Each year, the United Nations Sustainable Development Solutions Network measures world happiness. It takes data from 158 countries, and combines that with surveys, in order to index happiness. It’s a fascinating endeavor, and one that undoubtedly leads to a good deal of subjectivity, even if the results are tabulated scientifically.
For instance, let’s examine the factors used in the study. Surveyed are the following: GDP per capita, absence of corruption, generosity, social support, freedom, and healthy life expectancy. These all seem like pretty important things to happiness, but are they the same qualities in a city that would make ME happy? That subjectivity in determining the factors included lends itself to certain results. GDP per capita means more developed nations with larger economies will rate higher, while those with smaller economies will rate lower, even if the affordability of the city is equal. (For instance, a $50,000 average income in Mexico goes a lot further than a $80,000 income in New York, though by the survey’s standards wouldn’t count for as much.)
So let’s take a brief stroll through this list of categories, and see where it leads. As I mentioned above, I would swap out GDP per capita for affordability. Can my income cover a high quality of life? Or, for a visitor, what does my dollar buy me?
Absence of corruption is really limited to permanent residents, as it isn’t something tourists will often encounter. Is it as important as costs? I don’t believe so. Likewise, social support (health, retirement, etc…) is only really important for permanent residents and citizens, though I’d argue more important than the corruption issue.
What is generosity in this survey? I take it to mean the general quality of “kindness” in people one would meet. This is very important to me. For instance, the average passerby in New York City is less friendly than in Chicago, and it makes a big difference in my experience.
Finally we have freedom and healthy life expectancy. These seem to tie into categories above. Typically, freedom and corruption have a good deal of an inverse relationship. Healthy life expectancy also seems to depend more on medical care than anything else according to the research I’ve seen, so it would fall under social support.
So what is missing? I’d start with availability of good food, both in terms of restaurants for a visitor, and fresh (affordable) ingredients for those who reside in a city. Safety would be of paramount concern. While parts of it might coincide with the corruption and generosity categories, being able to walk a city without fear is of the utmost importance to being happy, in my opinion.
What about natural beauty, or good weather? Is someone more likely to be happy in a naturally pretty place like Portland than in the desert sprawl of Phoenix, or more happy with San Diego’s weather than that of Minneapolis? Again, to me, these are important factors. What about the availability of good transportation? Being from Los Angeles, having a viable alternative to traffic would be a boon.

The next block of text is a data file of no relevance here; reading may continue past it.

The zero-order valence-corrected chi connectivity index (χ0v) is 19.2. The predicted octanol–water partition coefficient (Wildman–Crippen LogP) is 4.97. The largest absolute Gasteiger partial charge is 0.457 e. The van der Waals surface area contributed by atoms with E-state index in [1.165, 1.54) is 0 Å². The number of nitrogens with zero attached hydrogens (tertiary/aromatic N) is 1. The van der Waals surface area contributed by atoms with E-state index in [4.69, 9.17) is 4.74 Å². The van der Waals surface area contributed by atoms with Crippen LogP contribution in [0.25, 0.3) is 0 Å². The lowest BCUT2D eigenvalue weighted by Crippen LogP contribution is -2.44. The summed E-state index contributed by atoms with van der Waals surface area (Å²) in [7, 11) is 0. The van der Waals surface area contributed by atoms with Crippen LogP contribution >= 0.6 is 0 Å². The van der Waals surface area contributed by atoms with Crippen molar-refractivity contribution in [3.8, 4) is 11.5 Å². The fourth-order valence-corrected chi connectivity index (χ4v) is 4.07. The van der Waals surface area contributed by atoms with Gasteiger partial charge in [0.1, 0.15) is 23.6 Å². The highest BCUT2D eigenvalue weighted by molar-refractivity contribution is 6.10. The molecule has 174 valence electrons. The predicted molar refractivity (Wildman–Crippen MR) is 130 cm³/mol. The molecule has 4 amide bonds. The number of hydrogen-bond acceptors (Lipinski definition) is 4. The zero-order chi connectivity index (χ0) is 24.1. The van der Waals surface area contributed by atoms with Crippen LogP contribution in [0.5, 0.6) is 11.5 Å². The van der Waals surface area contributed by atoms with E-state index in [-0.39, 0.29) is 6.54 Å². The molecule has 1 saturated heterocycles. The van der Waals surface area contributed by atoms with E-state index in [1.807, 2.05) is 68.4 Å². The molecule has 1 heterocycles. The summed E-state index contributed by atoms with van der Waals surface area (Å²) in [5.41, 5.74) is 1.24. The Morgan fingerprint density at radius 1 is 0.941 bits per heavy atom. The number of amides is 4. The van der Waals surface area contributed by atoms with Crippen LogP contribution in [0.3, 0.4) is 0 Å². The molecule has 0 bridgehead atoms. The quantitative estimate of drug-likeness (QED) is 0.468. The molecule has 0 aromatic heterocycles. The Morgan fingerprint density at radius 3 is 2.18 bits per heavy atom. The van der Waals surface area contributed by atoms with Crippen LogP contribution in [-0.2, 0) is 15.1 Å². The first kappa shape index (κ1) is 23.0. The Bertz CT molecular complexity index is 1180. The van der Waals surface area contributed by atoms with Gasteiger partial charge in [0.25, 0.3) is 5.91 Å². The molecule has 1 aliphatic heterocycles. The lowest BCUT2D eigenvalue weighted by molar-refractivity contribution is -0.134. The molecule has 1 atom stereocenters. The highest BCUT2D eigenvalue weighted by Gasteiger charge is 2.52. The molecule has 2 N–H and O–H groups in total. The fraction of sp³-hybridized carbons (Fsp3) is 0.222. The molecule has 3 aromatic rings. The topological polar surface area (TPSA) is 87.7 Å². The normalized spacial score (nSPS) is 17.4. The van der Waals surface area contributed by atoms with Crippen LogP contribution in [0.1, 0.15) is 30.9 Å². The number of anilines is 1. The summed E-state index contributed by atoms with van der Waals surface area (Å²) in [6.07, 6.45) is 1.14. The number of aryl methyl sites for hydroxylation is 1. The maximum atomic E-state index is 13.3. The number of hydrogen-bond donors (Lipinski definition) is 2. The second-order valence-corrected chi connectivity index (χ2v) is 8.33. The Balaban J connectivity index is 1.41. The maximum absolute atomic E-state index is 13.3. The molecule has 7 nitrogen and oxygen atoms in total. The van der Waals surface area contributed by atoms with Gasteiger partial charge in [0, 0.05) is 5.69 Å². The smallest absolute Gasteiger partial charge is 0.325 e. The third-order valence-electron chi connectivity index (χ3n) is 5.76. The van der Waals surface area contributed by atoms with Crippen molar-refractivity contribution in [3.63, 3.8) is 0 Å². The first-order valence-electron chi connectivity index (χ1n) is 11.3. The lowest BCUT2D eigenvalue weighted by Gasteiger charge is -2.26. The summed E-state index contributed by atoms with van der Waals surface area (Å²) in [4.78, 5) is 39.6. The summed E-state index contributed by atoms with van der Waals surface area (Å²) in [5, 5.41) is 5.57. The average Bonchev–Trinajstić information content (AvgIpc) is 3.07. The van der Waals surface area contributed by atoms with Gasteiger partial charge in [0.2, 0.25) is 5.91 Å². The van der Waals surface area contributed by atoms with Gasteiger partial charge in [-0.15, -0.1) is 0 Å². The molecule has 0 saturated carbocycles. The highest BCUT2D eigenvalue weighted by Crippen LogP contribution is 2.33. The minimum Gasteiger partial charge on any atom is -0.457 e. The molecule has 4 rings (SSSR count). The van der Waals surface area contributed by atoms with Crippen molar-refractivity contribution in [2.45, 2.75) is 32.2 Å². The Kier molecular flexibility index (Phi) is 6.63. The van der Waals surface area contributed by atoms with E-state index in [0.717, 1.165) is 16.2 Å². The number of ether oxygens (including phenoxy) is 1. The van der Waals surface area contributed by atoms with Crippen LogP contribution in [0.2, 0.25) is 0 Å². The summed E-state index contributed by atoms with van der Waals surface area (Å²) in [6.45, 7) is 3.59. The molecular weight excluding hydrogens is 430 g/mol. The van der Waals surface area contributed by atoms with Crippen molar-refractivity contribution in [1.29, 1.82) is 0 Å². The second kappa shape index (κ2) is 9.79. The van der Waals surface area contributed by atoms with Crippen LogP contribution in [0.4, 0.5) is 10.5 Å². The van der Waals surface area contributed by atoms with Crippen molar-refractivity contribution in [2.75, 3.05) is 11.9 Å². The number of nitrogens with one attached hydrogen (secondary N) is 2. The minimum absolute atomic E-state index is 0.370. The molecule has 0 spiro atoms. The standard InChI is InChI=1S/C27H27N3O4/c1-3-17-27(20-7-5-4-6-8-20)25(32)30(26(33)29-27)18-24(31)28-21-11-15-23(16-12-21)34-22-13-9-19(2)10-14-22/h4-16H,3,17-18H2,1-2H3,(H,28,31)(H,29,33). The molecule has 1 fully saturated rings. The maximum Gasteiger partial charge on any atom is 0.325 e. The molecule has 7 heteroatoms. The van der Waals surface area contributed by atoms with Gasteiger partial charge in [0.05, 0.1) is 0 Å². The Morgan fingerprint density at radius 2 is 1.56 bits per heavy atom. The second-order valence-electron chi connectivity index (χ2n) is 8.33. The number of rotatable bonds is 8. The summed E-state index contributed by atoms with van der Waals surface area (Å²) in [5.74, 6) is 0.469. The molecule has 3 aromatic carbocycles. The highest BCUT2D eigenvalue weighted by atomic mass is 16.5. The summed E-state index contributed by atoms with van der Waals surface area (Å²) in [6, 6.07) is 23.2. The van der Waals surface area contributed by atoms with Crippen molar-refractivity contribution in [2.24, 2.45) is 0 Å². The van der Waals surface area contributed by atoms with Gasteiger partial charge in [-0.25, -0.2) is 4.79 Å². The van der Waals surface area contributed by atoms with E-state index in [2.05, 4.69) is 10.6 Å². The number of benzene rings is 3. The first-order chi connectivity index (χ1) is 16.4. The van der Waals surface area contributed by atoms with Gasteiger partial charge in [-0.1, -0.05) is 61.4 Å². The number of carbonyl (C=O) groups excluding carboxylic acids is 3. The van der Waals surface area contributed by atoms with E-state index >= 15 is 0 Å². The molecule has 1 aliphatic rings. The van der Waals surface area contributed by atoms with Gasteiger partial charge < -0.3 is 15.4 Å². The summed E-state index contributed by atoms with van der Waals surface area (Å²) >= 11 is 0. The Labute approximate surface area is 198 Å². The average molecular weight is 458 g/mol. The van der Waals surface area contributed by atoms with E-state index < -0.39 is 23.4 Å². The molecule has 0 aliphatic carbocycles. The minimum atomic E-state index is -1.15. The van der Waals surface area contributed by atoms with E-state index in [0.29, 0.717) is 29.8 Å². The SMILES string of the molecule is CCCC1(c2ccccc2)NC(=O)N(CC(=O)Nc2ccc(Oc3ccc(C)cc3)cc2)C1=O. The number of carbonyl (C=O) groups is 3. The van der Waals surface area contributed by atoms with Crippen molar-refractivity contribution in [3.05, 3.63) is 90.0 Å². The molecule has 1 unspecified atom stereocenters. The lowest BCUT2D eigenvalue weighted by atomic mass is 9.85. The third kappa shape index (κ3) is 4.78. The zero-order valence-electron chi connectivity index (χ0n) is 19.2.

Vancouver, British Columbia, Canada routinely ranks at or near the top of surveys like this. That got me thinking, and I wondered if, on my recent trip, I would notice that happiness manifested, or if it would simply be relegated to a theoretical happiness score with no reflection in actuality. (Are there places where people should be happy according to the score but just aren’t?)
Beautiful places like Stanley Park certainly add to my happiness
Vancouver checked in at number five on this year’s list, and for good reason. It has pretty much all of the boxes ticked off, both in the actual survey and in my revision, with the exception of affordability (it is expensive to visit and more so to live). And, I must say that people in Vancouver genuinely seem happy. They are polite, friendly, and typically walking or biking around with smiles on. (Of course there are exceptions, but it was the overall vibe I got.) Each conversation I had with a resident included his/her gratitude at calling Vancouver home.
Does the availability of cultural activities like the Vancouver Museum of Art make you happy?
So what qualities would make YOU happy in a city, either as a resident or a visitor?
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3 thoughts on “Measuring a Happy City”
Interesting post! And actually I thought of Vancouver as soon as I started reading it! One thing that has continually struck me is, in spite of any draw backs it may have, everyone in Vancouver seems happy. (And I wrote a post about why I love the city because of this!) But funnily enough Orkney is always ranked one of the best places to live in the UK for completely opposite reasons (it’s an island, low unemployment, isolated, community-driven, low crime, affordable housing etc). So I’m not sure how you measure it, really!
Seriously! I think it’s totally subjective in the categories. Some people would be happy in places I’d hate